The Homestead Act of 1862 is one of America’s best-known and beloved laws. By giving away federal land for free to anyone who settled and cultivated it, the act enshrined the governing principle of the newly ascendant Republican Party: government should act to help the average man help himself build a better life. Together with the Land Grant College Act and the Pacific Railroad Acts, the Homestead Act placed the federal government squarely on the side of the average American in his or her quest to live in comfort and with dignity.
Today we have no frontier, no untapped source of federal lands. We do, however, have the same issue the Homestead Act tried to solve. Millions of low-to-moderately skilled, native-born and immigrant Americans live in places where they can’t find decent work while a vast new economic frontier unfolds in Southern and Western states such as Texas, Florida and North Carolina. These wide open spaces are enticing enough to encourage millions of Latin Americans to undertake dangerous and expensive journeys, yet millions of other Americans remain mired in ghettoes, depressed steel towns and struggling regions like Appalachia and the Mississippi Delta.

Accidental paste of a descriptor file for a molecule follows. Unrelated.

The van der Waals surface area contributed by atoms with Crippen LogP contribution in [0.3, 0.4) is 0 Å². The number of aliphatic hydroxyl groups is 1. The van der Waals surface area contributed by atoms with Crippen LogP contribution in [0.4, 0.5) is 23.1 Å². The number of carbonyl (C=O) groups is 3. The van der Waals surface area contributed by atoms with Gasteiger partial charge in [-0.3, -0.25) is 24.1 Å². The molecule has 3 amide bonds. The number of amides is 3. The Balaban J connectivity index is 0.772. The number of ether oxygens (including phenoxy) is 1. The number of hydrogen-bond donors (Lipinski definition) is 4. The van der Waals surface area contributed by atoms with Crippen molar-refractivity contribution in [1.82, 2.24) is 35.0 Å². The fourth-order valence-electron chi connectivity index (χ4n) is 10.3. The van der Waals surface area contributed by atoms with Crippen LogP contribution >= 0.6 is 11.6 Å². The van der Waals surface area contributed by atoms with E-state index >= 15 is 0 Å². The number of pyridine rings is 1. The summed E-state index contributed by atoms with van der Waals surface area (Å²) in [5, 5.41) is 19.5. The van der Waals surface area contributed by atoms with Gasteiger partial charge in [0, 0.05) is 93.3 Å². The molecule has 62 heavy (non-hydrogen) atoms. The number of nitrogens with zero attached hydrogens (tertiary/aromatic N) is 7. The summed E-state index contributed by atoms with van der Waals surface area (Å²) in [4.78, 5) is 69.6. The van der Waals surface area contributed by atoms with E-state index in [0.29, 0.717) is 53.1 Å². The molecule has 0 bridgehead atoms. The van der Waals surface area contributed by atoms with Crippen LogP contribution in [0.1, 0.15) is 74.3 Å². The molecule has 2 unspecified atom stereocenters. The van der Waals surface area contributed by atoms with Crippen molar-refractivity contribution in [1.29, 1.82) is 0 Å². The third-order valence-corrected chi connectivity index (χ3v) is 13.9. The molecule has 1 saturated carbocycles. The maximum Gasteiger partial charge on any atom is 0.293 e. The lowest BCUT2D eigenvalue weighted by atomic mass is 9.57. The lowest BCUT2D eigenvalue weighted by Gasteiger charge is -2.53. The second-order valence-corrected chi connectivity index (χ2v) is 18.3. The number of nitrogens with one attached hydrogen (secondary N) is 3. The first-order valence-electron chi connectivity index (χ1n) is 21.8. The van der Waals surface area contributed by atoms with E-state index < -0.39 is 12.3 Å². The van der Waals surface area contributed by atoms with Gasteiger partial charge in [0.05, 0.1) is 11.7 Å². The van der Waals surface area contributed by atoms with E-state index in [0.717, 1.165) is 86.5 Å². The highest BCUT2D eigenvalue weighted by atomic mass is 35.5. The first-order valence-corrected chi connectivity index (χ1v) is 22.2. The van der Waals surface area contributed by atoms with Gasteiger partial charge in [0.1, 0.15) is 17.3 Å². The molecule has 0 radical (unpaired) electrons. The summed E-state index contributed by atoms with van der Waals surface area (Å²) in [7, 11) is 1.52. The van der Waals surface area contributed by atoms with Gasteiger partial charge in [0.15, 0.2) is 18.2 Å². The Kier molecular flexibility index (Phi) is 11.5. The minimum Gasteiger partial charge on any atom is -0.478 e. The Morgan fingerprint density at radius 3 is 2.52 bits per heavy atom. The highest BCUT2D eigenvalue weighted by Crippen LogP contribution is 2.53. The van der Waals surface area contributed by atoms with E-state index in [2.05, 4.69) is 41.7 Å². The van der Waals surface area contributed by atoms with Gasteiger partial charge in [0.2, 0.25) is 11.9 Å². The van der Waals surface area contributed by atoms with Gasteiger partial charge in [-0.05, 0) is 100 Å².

This is a perplexing and serious problem. Why don’t Americans who live in depressed areas move to places where they can start new lives and get back on their feet? One main reason is the nature of the modern American welfare state. Most welfare-state programs are awarded by states and localities. More crucially, their receipt is often tied to or complicated by continued residence in those places. Thus, for a person who has become dependent on Temporary Assistance for Needy Families (TANF) grants, food stamps, Section 8 housing vouchers and Medicaid, moving for potential work comes with great risk. It should come as no surprise that the people for whom moving would provide the greatest opportunity—those with little or no job skills who need to take the first step on the ladder of opportunity—are precisely those for whom the prospective loss of benefits or the difficulty in continuing them provides the greatest barrier to their deciding to risk moving at all.